When multiple people are involved in packing and shipping, it’s important that each person is clear on his or her responsibilities. That way, packages don’t get stuck in limbo when one person thinks someone else is involved in the process. 

Standardize Processes
Make sure there is a standardized approach to the shipping process, from the moment a customer places an order to the time it is delivered. This will ensure that all customs declarations forms are filled out completely and that the shipment can proceed smoothly. 

Find the Right Technology
Automating the process of completing customs declarations forms can save considerable time and money. Before investing in any type of new technology, though, shippers must make sure that particular technology is the right one for them. Some things to consider:

Compatibility and Ease of Use
The technology should be simple to use and intuitive, without requiring extensive training. It should also integrate seamlessly with current software programs and hardware devices—shippers should check to be sure that any program designed to automatically complete customs declarations forms can easily pull information from customer and shipping databases and import it easily into the shipping form. After all, if shippers just wanted a blank customs form that they manually type information in to, they can go to the USPS website.

Forms should also be able to print easily from every type of printer in the organization, whether it is laser, inkjet or thermal. Organizations that ship packages overseas regularly should also be sure that the technology can keep up with the volumes they require—some programs may not be able to manage batch printing and are more suited for smaller organizations or those that ship fewer packages overseas.

Flexibility and Customization
Of course, businesses that are small today or that don’t ship many packages overseas may find themselves growing in the years to come. And customs forms can change as well. Before investing in technology and training, shippers should be sure that the software can evolve as well. Otherwise, it may be necessary to switch technology providers in a couple of years.

USPS and UPU Compliance
In order to meet the twin goals of increased efficiencies and decreased errors, any new technology should be compliant with all USPS and Universal Postal Union requirements. Such technologies should be able to print and format all documents and forms to USPS and UPU standards, including the International Postal Manifest and Postnet barcodes.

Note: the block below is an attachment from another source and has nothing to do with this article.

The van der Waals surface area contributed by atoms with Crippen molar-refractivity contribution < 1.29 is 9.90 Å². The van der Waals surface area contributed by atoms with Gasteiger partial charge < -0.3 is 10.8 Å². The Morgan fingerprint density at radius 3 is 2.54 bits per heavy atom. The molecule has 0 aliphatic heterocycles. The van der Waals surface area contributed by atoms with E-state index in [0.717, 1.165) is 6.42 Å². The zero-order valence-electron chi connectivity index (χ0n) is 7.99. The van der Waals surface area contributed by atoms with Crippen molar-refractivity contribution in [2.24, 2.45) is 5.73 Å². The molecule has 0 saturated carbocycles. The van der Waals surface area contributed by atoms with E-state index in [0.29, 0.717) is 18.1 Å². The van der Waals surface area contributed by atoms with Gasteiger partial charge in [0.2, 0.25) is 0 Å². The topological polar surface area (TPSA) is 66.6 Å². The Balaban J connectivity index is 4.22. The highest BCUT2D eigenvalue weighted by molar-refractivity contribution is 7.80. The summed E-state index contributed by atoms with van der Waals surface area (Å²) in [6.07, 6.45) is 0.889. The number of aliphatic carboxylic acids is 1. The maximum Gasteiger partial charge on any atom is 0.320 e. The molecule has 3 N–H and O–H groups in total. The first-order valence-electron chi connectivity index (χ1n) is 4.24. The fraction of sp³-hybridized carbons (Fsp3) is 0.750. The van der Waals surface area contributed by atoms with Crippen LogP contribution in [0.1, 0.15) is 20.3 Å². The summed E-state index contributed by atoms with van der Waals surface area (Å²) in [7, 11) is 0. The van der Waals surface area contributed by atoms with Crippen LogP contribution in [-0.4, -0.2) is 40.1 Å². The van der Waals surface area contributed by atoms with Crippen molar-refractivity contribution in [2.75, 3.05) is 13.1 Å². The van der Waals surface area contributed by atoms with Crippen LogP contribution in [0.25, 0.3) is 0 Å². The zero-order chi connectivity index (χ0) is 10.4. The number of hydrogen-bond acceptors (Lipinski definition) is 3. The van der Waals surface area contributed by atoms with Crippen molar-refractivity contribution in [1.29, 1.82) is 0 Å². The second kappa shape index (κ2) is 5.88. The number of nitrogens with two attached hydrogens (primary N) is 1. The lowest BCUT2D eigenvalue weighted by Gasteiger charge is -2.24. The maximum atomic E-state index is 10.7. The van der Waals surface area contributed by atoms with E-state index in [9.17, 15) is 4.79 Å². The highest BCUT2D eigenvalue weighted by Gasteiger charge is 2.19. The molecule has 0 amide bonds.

Electronic Manifest Discounts 
Under a new program being developed by the USPS, customers with qualifying technology may be eligible for postage discounts if they meet certain volume requirements for shipments to different countries. The USPS is in the process of developing a reduced-rate program for international shippers who use an “electronic manifest.” While details are still being finalized, the USPS has indicated that qualifying electronic manifests will consist of a shipping form with a bar code that can be scanned at the post office. Shippers who can include the right information and who have sufficient volume will qualify for cheaper rates. Until the Postal Regulatory Commission issues finalized guidelines, it’s difficult to know which technologies may qualify. But it’s important to make sure potential vendors have this issue on their radars before adopting any new technology.

Overall Costs
When investing in any type of new technology, shippers must understand the true costs of software, forms and labels. Some products may include hidden costs, which can chew up any labor and efficiency savings.

Particularly in today’s economy, time and money are of the essence. International shipping errors and inefficiencies can quickly increase costs while dragging down turnaround time, leading to employee frustration and decreased customer satisfaction. With the right processes and technologies, though, completing all the necessary customs declarations forms can be easy, quick and cheap, freeing up people to focus on other aspects of their businesses.

Josh Fabel is an author, presenter and industry expert on integrated business solutions for mail and parcel technologies. He is president of LaserSubstrates, Inc., the leading provider of PC-based and web-based software solutions to automate the generation of USPS Certified Mail and Customs Declaration forms. He can be reached at